Reconciliation Action Plan Launch

On Friday 17 June, 2022, we gathered in the ‘Heart Garden’ at the front of the school to officially launch our Reconciliation Action Plan (RAP). The RAP, created by a dedicated team of students and staff, is our formal commitment to the reconciliation process and captures the steps we as a Cabra community will take towards reconciliation. We were honoured to host Uncle John Lochowiak, an Aboriginal elder and leader with strong connections to Cabra and our Dominican Sisters, to lead a Welcome to Country sung in the Kaurna language. Staff member and old scholar Brayden Heyward-Ferors who is a proud Gamilaraay man addressed the students and staff. Our whole community was then blessed with a moving Smoking Ceremony. It truly was a privilege for all students, staff and Sisters present to be a part of this special milestone in Cabra’s history. We look forward to collectively undertaking the real work to now enact our RAP.

Here is Mr Heyward-Ferors speech in full: 

I am very honoured to have the privilege of standing up here in front of all of you for the launch of Cabra’s Reconciliation Action Plan. As someone with Aboriginal heritage, I am proud of our school for taking this step, as reconciliation is an important thing we must strive towards together, not only as a school community, but as an entire country. 

Some of you know my heritage, but most of you do not. I am descended from the Kamilaroi people, which is one tribe that makes up a larger group known as the Murri people. The Kamilaroi people are one of the four largest Indigenous nations in Australia, with their land extending from New South Wales right through to lower Queensland. A long time ago, these people were hunters and agriculturalists, with family groups spread out across the land on which they hunted. They spoke a language that is now no longer spoken, as the last fluent speakers died out in the 1950s. Increasing my knowledge of my heritage is something I have placed a large focus on in recent years, and intend to continue to do so, as I am proud to be an Aboriginal man. 

To me, reconciliation is about respect, and about creating a better future for people of Indigenous descent. Indigenous people right now are experiencing racism, stereotyping, and discrimination. Indigenous people are proportionally the most incarcerated people on the entire planet. Only three percent of the Australian population is Indigenous, yet Indigenous people make up 28% of Australia’s prison population. Indigenous children are alienated from families at unprecedented rates, and Indigenous youth languish in detention centres in obscene numbers. Reconciliation is a way forward to ensure these statistics do not continue as they are. Through increasing cultural understanding and awareness, and developing respect for all people, reconciliation can occur. One of my closest friends is of Torres Straight Islander descent. I was right next to him on the footy field years ago when an opposition player made racist remarks to him. I saw what that did to him and how it made him feel. These sorts of instances still occur today, and this is where reconciliation is important, because no one should be made to feel dehumanised just because of their heritage.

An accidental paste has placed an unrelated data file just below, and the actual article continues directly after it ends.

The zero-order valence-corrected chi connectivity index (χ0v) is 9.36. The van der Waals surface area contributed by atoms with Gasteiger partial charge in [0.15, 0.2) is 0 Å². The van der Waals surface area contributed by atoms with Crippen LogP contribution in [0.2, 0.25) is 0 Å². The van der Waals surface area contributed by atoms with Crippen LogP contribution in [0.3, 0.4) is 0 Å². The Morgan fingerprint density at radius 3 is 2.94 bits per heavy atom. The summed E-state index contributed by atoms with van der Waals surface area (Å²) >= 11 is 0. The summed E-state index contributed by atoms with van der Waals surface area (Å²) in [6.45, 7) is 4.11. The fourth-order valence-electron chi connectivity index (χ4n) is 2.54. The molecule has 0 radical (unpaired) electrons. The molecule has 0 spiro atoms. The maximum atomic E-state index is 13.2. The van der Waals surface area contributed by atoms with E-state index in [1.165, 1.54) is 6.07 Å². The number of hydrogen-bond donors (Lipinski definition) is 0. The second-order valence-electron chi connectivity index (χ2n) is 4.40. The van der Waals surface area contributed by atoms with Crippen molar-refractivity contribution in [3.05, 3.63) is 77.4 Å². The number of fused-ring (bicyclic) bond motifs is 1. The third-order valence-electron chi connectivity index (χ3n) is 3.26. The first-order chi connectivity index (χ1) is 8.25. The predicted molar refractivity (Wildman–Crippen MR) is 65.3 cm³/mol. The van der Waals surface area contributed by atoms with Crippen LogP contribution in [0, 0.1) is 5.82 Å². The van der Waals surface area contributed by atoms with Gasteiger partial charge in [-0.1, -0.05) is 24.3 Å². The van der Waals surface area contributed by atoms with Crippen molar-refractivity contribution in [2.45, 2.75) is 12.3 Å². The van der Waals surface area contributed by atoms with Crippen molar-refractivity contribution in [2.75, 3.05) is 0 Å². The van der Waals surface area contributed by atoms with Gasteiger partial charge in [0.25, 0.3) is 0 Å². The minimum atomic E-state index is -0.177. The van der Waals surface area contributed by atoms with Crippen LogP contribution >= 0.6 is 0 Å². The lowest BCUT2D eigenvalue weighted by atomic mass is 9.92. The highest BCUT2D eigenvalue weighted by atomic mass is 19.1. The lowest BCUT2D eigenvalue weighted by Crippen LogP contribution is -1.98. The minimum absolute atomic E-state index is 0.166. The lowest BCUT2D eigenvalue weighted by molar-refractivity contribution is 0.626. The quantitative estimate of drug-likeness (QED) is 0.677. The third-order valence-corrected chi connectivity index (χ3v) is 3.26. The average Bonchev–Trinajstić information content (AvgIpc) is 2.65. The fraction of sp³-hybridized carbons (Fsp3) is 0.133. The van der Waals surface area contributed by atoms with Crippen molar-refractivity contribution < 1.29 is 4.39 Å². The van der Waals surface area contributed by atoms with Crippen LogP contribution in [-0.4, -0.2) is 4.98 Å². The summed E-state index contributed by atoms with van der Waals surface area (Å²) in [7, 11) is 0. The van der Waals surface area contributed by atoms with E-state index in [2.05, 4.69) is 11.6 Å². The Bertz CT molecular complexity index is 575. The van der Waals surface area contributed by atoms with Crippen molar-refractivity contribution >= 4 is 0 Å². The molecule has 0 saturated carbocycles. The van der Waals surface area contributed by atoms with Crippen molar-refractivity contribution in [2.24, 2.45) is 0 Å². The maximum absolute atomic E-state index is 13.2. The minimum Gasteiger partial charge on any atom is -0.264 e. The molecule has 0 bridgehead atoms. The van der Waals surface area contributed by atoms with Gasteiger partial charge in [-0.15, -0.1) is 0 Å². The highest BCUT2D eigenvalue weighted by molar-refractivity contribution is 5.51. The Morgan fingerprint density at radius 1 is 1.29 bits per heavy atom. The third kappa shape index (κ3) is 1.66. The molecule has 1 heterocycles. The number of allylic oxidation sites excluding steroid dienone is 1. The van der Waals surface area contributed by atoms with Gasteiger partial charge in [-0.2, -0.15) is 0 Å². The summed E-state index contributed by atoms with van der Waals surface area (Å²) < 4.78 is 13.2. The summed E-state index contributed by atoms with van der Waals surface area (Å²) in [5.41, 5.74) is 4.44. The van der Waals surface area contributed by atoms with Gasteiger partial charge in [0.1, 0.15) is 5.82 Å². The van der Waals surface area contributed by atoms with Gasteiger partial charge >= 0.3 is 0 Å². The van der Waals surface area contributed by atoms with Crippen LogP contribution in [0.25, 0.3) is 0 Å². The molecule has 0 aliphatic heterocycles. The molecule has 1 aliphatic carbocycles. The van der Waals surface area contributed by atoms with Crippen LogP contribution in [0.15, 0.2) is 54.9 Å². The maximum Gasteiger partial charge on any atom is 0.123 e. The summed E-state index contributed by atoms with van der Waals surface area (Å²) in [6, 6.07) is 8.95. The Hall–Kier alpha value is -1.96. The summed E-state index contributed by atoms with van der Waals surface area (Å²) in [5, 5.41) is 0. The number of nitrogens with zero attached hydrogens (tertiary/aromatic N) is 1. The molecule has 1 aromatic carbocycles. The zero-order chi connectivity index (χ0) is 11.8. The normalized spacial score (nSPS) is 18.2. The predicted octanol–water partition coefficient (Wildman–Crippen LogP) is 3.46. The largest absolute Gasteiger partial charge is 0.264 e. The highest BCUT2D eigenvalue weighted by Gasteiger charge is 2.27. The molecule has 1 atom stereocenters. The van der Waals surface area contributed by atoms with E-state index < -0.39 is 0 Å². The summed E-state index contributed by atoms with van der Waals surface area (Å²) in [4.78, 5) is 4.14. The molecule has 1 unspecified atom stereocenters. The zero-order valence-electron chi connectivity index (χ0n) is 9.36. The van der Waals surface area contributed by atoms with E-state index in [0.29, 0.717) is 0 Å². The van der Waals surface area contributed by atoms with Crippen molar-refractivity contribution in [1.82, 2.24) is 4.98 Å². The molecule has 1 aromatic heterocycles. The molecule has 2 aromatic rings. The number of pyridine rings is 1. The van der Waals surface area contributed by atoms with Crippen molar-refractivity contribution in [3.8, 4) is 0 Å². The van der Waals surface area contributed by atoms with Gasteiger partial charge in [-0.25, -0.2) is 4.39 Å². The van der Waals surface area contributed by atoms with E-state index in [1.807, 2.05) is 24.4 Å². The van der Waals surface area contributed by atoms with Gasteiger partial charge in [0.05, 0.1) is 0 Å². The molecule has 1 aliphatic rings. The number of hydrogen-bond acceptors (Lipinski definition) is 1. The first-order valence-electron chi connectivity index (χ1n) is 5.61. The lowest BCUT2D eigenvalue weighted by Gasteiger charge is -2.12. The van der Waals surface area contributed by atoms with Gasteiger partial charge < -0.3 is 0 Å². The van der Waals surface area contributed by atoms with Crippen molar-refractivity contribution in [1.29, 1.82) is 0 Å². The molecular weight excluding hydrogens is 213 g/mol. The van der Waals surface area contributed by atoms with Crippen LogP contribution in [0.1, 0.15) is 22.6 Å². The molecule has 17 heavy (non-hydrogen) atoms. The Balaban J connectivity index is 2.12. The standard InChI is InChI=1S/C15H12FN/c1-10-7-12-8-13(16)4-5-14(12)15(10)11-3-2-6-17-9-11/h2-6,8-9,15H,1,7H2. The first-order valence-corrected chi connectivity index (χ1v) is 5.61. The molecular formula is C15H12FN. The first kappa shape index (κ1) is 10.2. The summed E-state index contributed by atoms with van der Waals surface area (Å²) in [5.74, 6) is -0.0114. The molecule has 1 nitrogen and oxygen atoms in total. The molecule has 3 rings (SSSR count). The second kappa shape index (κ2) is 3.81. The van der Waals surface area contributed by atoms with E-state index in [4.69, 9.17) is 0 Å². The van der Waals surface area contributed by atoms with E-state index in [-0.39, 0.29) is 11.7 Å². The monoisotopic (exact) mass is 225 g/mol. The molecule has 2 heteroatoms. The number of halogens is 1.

Cabra developing a reconciliation action plan is an important step forward for us as a school community. We can play a role in not only creating a better future for Indigenous people but also educating ourselves on the history of the country we all live on. According to science, Aboriginal and Torres Strait Islander tribes have been living on this land for more than 60,000 years. There is so much history to engage with and learn about, and through doing so, each of us can increase our cultural understanding of the traditional custodians of this land. Not everyone needs to have extensive knowledge of Indigenous culture or other cultures around the world, but through engaging in some learning, we can all increase awareness of the fact that all cultures are different, and learn to respect these differences. Through the reconciliation action plan here at Cabra, each one of you can play a role in recognising the past, and also creating a better future. I have seen how successful a reconciliation action plan can be through being part of one at my football club. Through the creation of that group, we have established better relationships with other football clubs and Indigenous people throughout our football league. We have most importantly been able to repair fractured relationships with another football club, with whom a racism incident occurred a few years ago. It has been a major success, and I believe that here at Cabra we will see the same success, and hopefully along this journey as a school community, you can all learn more about the history of our great country.  


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